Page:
Can a non-family member serve as the conservator of my loved one’s estate?

When your loved one is no longer capable of managing his own affairs, it may be time to seek a conservatorship. A conservator is a person who is put in charge of handling your loved ones affairs, including managing and protecting the assets of his estate. A family member typically petitions the court to serve in this role. In some cases, however, a family member may not be the best option for serving as conservator. When this happens, a non-family member may be appointed.

4 Situations When a Family Member May Not Be the Ideal Choice for Conservator

When is a non-family member a better choice for serving as conservator of your loved one’s estate? The following are four examples:

  1. A family member is unavailable to serve in the role of conservator.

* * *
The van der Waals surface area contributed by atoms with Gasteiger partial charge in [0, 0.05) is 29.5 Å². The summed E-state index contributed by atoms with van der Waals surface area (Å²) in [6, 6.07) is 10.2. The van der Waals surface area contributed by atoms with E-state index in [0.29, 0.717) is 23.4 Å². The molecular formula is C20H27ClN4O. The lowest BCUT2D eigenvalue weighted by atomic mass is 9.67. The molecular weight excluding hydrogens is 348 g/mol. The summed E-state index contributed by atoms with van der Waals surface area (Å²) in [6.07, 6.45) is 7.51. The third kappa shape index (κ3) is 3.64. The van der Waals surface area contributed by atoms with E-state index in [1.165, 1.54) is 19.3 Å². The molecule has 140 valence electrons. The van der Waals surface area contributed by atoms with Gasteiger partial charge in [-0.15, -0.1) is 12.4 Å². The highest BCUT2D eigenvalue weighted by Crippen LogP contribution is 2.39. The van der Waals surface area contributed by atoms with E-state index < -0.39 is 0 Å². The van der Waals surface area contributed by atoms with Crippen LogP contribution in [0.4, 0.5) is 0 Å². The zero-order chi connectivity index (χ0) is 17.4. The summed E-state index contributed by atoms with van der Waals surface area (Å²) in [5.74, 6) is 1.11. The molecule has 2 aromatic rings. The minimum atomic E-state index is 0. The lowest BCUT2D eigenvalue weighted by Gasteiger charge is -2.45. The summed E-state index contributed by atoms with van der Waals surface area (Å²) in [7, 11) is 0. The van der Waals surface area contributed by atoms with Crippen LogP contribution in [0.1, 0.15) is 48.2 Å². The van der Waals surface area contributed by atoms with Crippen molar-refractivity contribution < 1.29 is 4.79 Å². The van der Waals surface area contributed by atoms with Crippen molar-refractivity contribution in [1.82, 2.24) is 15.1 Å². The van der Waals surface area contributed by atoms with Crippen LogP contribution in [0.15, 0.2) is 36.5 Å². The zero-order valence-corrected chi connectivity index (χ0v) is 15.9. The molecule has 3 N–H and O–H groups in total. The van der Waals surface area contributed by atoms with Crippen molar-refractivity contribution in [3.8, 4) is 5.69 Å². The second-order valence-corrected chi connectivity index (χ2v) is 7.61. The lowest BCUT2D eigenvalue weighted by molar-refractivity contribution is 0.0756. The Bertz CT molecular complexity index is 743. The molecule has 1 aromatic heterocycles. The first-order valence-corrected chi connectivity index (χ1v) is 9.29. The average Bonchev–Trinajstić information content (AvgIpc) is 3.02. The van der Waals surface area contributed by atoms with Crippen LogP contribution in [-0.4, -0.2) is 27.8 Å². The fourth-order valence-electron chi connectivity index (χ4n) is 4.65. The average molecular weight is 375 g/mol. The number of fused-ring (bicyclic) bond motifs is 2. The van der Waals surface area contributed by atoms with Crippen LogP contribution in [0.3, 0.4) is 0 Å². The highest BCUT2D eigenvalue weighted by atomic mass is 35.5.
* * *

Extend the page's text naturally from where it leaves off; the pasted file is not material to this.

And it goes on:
2. A family member is incapable of serving in the role of conservator.
  3. The person who needs a conservator does not want a family member to serve in this role.
  4. The person who needs a conservator appointed someone to serve in the role and cited him in the estate plan.

When these situations arise, a non-family member can serve in the role of conservator. There are specific agencies and individuals who have the authority to serve when appointed by the court. For example, The Public Guardian is an agency that may be appointed as a non-family conservator. In addition, there are many non-profit organizations willing to serve in the role. Another option is to hire a private individual who is available to serve. These people are known as private professional conservators, and they are required to be licensed in the State of California to serve in this capacity. To maintain their license, these people must meet ongoing educational requirements.